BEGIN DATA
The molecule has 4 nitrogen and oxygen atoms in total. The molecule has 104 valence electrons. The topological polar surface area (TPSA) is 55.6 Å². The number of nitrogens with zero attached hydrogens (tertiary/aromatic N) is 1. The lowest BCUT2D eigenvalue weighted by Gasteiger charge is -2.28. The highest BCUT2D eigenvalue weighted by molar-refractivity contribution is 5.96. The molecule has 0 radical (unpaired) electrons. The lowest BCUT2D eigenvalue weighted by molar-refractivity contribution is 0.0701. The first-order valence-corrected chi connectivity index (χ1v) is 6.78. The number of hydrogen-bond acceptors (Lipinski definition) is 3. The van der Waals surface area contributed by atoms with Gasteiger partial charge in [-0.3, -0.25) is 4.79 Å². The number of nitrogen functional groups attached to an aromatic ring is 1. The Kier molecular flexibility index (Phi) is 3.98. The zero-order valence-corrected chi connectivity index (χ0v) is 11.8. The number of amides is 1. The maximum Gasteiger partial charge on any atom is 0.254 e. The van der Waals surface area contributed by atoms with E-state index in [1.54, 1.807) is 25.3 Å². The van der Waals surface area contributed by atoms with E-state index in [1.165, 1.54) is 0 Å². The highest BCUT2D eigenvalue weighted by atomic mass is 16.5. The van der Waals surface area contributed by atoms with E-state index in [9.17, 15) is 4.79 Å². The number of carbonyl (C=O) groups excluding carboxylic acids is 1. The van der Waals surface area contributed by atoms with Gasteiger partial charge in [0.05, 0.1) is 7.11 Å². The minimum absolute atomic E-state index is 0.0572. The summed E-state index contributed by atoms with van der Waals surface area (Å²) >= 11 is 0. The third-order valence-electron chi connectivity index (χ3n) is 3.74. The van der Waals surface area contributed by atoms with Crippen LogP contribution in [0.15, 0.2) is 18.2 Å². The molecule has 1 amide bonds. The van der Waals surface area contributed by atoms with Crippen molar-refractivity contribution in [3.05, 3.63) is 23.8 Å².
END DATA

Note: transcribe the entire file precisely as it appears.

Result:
The molecule has 4 nitrogen and oxygen atoms in total. The molecule has 104 valence electrons. The topological polar surface area (TPSA) is 55.6 Å². The number of nitrogens with zero attached hydrogens (tertiary/aromatic N) is 1. The lowest BCUT2D eigenvalue weighted by Gasteiger charge is -2.28. The highest BCUT2D eigenvalue weighted by molar-refractivity contribution is 5.96. The molecule has 0 radical (unpaired) electrons. The lowest BCUT2D eigenvalue weighted by molar-refractivity contribution is 0.0701. The first-order valence-corrected chi connectivity index (χ1v) is 6.78. The number of hydrogen-bond acceptors (Lipinski definition) is 3. The van der Waals surface area contributed by atoms with Gasteiger partial charge in [-0.3, -0.25) is 4.79 Å². The number of nitrogen functional groups attached to an aromatic ring is 1. The Kier molecular flexibility index (Phi) is 3.98. The zero-order valence-corrected chi connectivity index (χ0v) is 11.8. The number of amides is 1. The maximum Gasteiger partial charge on any atom is 0.254 e. The van der Waals surface area contributed by atoms with E-state index in [1.54, 1.807) is 25.3 Å². The van der Waals surface area contributed by atoms with E-state index in [1.165, 1.54) is 0 Å². The highest BCUT2D eigenvalue weighted by atomic mass is 16.5. The van der Waals surface area contributed by atoms with E-state index in [9.17, 15) is 4.79 Å². The number of carbonyl (C=O) groups excluding carboxylic acids is 1. The van der Waals surface area contributed by atoms with Gasteiger partial charge in [0.05, 0.1) is 7.11 Å². The minimum absolute atomic E-state index is 0.0572. The summed E-state index contributed by atoms with van der Waals surface area (Å²) >= 11 is 0. The third-order valence-electron chi connectivity index (χ3n) is 3.74. The van der Waals surface area contributed by atoms with Crippen LogP contribution in [0.15, 0.2) is 18.2 Å². The molecule has 1 amide bonds. The van der Waals surface area contributed by atoms with Crippen molar-refractivity contribution in [3.05, 3.63) is 23.8 Å².